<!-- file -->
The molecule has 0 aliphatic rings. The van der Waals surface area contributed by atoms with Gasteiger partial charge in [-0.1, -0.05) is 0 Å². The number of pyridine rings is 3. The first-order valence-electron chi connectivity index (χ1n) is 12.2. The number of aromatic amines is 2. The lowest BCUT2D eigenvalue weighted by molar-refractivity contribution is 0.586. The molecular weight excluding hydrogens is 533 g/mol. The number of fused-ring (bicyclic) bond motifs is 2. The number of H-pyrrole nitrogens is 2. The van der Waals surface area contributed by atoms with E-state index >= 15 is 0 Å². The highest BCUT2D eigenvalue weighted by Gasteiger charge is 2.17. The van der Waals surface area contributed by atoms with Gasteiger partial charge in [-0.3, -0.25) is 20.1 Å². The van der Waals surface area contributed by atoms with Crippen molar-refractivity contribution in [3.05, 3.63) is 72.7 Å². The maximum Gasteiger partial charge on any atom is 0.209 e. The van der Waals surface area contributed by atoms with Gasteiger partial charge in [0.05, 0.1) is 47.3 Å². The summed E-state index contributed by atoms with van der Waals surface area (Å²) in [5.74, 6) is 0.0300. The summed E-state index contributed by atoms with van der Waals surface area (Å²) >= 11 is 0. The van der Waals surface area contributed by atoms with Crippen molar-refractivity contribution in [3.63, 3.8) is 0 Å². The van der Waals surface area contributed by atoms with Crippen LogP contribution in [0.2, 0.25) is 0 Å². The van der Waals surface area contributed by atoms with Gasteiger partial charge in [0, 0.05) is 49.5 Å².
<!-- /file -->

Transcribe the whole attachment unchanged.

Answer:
The molecule has 0 aliphatic rings. The van der Waals surface area contributed by atoms with Gasteiger partial charge in [-0.1, -0.05) is 0 Å². The number of pyridine rings is 3. The first-order valence-electron chi connectivity index (χ1n) is 12.2. The number of aromatic amines is 2. The lowest BCUT2D eigenvalue weighted by molar-refractivity contribution is 0.586. The molecular weight excluding hydrogens is 533 g/mol. The number of fused-ring (bicyclic) bond motifs is 2. The number of H-pyrrole nitrogens is 2. The van der Waals surface area contributed by atoms with E-state index >= 15 is 0 Å². The highest BCUT2D eigenvalue weighted by Gasteiger charge is 2.17. The van der Waals surface area contributed by atoms with Gasteiger partial charge in [-0.3, -0.25) is 20.1 Å². The van der Waals surface area contributed by atoms with Crippen molar-refractivity contribution in [3.05, 3.63) is 72.7 Å². The maximum Gasteiger partial charge on any atom is 0.209 e. The van der Waals surface area contributed by atoms with Gasteiger partial charge in [0.05, 0.1) is 47.3 Å². The summed E-state index contributed by atoms with van der Waals surface area (Å²) in [5.74, 6) is 0.0300. The summed E-state index contributed by atoms with van der Waals surface area (Å²) >= 11 is 0. The van der Waals surface area contributed by atoms with Crippen molar-refractivity contribution in [3.63, 3.8) is 0 Å². The van der Waals surface area contributed by atoms with Crippen LogP contribution in [0.2, 0.25) is 0 Å². The van der Waals surface area contributed by atoms with Gasteiger partial charge in [0, 0.05) is 49.5 Å².